Mr Bernardo Sarmiento, Director of the Trade Capacity Building branch of the United Nations Industrial Development Organisation, (UNIDO) says digital transmutation is a key driving force for innovation and sustainable growth that could ensure the fourth industrial revolution transforms Africa into a global powerhouse.
Mr. Sermiento was speaking at UNIDO’s side event titled, “Making the Fourth Industrial Revolution work for Africa” at the 53rd session of the Economic Commission for African Ministers of Finance, Planning and Economic Development in Addis Ababa, monitored by the Ghana News Agency.
“Africa’s population is an opportunity to enable digital socio-economic development but digital transformation should be inclusive of all,” he said.
Africa Union Commissioner for Infrastructure and Energy, Amani Abou-Zeid, said for industrialisation to happen, African countries should invest in technology and innovations as it would promote regional integration, generate inclusive economic growth, create employment and break the digital divide.
“This will eradicate poverty, reduce inequalities, ensure free movement of goods and services in the continent,” he said.
Stella Ndabeni-Abrahams, South Africa’s Minister of Communications and Telecommunications, said African countries should partner to transition to the digital economy and ensure that no country and no-one was left behind because that was where the world was heading. There is no industrialisation without technology, she said.
“So far data indicate that only a few major towns in Africa – Lagos, Cape Town, Nairobi, Cairo and Accra – are our technology hubs. This is way below the level of the other continents,” Ms. Ndabeni-Abrahams said.
“To leverage ourselves with the other continents, African countries should focus on including technology skills development, training, data coding, and entrepreneurship.”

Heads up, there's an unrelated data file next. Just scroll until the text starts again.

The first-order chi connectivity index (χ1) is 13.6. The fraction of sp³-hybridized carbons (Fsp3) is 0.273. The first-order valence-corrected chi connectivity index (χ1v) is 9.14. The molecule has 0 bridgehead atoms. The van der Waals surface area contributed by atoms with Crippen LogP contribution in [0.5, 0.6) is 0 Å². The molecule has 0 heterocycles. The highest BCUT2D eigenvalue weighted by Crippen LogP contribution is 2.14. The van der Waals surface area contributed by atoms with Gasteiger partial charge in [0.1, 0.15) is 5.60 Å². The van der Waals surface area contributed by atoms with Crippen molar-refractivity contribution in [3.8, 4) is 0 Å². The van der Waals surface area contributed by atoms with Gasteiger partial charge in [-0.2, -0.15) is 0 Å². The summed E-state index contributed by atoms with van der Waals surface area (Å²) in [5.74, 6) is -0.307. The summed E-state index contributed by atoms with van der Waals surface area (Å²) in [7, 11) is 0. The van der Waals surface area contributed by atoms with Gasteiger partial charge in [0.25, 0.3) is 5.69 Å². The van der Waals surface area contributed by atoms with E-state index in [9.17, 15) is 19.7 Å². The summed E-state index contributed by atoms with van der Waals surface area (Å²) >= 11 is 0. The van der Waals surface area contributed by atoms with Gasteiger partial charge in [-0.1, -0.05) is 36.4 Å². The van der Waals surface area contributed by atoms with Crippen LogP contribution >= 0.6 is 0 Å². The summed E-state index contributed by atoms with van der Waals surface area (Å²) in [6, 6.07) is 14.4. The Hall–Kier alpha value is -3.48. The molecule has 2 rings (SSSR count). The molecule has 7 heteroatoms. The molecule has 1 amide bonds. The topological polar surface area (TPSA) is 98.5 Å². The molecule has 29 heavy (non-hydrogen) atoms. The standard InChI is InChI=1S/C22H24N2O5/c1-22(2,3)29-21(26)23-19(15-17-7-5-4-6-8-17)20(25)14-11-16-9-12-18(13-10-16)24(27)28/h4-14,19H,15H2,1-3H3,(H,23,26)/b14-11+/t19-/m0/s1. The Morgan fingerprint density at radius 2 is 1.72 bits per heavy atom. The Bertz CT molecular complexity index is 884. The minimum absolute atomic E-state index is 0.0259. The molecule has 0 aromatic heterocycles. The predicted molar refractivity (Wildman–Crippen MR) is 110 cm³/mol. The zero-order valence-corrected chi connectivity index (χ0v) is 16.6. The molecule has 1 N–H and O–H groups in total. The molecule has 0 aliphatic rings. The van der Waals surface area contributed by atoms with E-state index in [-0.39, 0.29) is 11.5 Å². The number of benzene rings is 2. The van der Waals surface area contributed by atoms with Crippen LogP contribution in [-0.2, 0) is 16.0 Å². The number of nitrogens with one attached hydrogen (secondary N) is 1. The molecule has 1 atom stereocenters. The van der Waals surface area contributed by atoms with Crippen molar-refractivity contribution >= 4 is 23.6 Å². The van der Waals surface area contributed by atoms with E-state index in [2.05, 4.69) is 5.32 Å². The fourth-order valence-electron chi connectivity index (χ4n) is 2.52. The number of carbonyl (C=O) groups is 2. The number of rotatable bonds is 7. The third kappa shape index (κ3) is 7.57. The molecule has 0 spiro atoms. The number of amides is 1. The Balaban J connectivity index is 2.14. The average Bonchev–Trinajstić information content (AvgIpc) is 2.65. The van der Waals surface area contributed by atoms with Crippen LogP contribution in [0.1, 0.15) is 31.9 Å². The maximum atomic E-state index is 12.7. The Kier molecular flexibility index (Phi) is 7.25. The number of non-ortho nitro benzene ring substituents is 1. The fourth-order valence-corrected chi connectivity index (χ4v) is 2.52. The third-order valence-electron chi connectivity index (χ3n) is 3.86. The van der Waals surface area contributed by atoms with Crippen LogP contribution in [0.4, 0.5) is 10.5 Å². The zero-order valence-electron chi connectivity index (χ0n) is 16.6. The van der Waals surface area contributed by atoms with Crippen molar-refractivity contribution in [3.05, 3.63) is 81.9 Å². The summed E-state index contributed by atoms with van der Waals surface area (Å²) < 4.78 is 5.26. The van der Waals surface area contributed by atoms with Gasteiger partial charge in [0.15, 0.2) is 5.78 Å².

Bogolo Kenewendo, former Minister of Investment, Trade and Industry of Botswana, said the continent must address the challenges of poverty, inequality and unemployment to smoothly transition to the digital economy.
“It is important to look at digital transformation and digital economy from our indigenous knowledge systems or products if we really want to be inclusive,” she said, adding that there was a gap between policy makers, implementers and the people, which is a hindrance to smooth digital transformation for Africa.
“We do not need to invest millions in order to create innovation hubs. It does not require millions to put up structures. All that is required is a simple structure that can nurture youth start-ups and entrepreneurships.”
Ms. Kenewendo said failure by African countries to work with what they have, “simply means that we are never going to deliver the fourth industrial revolution because countries think they must first be at the level of Silicon Valley.”
She said African countries should formulate and implement laws, policies and regulations required to accelerate digital transformation for national, regional and continental development.
“To implement the policies and strategies, Africa needs to invest in diverse education, STEM and ensure access to the internet for all. Innovation has to meet the needs of the continent, and address cyber security,” she said, adding that there was a need to create awareness on issues that affect technology, including data protection.
The Conference of African Ministers of Finance, Planning and Economic Development is being held under the theme; Africa’s sustainable industrialization and diversification in the digital era in the context of COVID19.